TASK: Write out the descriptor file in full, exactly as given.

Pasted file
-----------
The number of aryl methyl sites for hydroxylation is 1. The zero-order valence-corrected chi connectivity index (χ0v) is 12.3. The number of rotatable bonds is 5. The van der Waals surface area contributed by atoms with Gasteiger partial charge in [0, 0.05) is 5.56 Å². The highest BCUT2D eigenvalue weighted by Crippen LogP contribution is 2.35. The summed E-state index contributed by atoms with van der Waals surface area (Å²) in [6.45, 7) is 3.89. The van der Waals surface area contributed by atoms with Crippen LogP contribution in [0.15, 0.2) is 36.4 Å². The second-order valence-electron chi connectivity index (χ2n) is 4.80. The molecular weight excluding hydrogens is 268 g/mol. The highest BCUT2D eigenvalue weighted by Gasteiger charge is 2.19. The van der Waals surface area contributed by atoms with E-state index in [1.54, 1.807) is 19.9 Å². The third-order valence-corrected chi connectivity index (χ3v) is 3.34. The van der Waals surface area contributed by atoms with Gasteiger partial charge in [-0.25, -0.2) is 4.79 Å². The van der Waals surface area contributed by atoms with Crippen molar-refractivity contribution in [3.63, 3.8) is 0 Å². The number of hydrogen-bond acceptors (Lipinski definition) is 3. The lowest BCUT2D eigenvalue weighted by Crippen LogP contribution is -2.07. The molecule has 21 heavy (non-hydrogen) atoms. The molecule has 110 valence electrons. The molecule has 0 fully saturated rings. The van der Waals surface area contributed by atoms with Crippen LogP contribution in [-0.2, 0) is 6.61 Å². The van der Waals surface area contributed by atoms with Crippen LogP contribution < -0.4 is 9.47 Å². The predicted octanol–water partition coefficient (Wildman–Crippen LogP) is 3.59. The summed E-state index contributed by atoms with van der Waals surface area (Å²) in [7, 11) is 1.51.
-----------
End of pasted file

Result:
The number of aryl methyl sites for hydroxylation is 1. The zero-order valence-corrected chi connectivity index (χ0v) is 12.3. The number of rotatable bonds is 5. The van der Waals surface area contributed by atoms with Gasteiger partial charge in [0, 0.05) is 5.56 Å². The highest BCUT2D eigenvalue weighted by Crippen LogP contribution is 2.35. The summed E-state index contributed by atoms with van der Waals surface area (Å²) in [6.45, 7) is 3.89. The van der Waals surface area contributed by atoms with Crippen LogP contribution in [0.15, 0.2) is 36.4 Å². The second-order valence-electron chi connectivity index (χ2n) is 4.80. The molecular weight excluding hydrogens is 268 g/mol. The highest BCUT2D eigenvalue weighted by Gasteiger charge is 2.19. The van der Waals surface area contributed by atoms with E-state index in [1.54, 1.807) is 19.9 Å². The third-order valence-corrected chi connectivity index (χ3v) is 3.34. The van der Waals surface area contributed by atoms with Gasteiger partial charge in [-0.25, -0.2) is 4.79 Å². The van der Waals surface area contributed by atoms with Crippen molar-refractivity contribution in [3.63, 3.8) is 0 Å². The number of hydrogen-bond acceptors (Lipinski definition) is 3. The lowest BCUT2D eigenvalue weighted by Crippen LogP contribution is -2.07. The molecule has 21 heavy (non-hydrogen) atoms. The molecule has 110 valence electrons. The molecule has 0 fully saturated rings. The van der Waals surface area contributed by atoms with Crippen LogP contribution in [-0.2, 0) is 6.61 Å². The van der Waals surface area contributed by atoms with Crippen LogP contribution < -0.4 is 9.47 Å². The predicted octanol–water partition coefficient (Wildman–Crippen LogP) is 3.59. The summed E-state index contributed by atoms with van der Waals surface area (Å²) in [7, 11) is 1.51.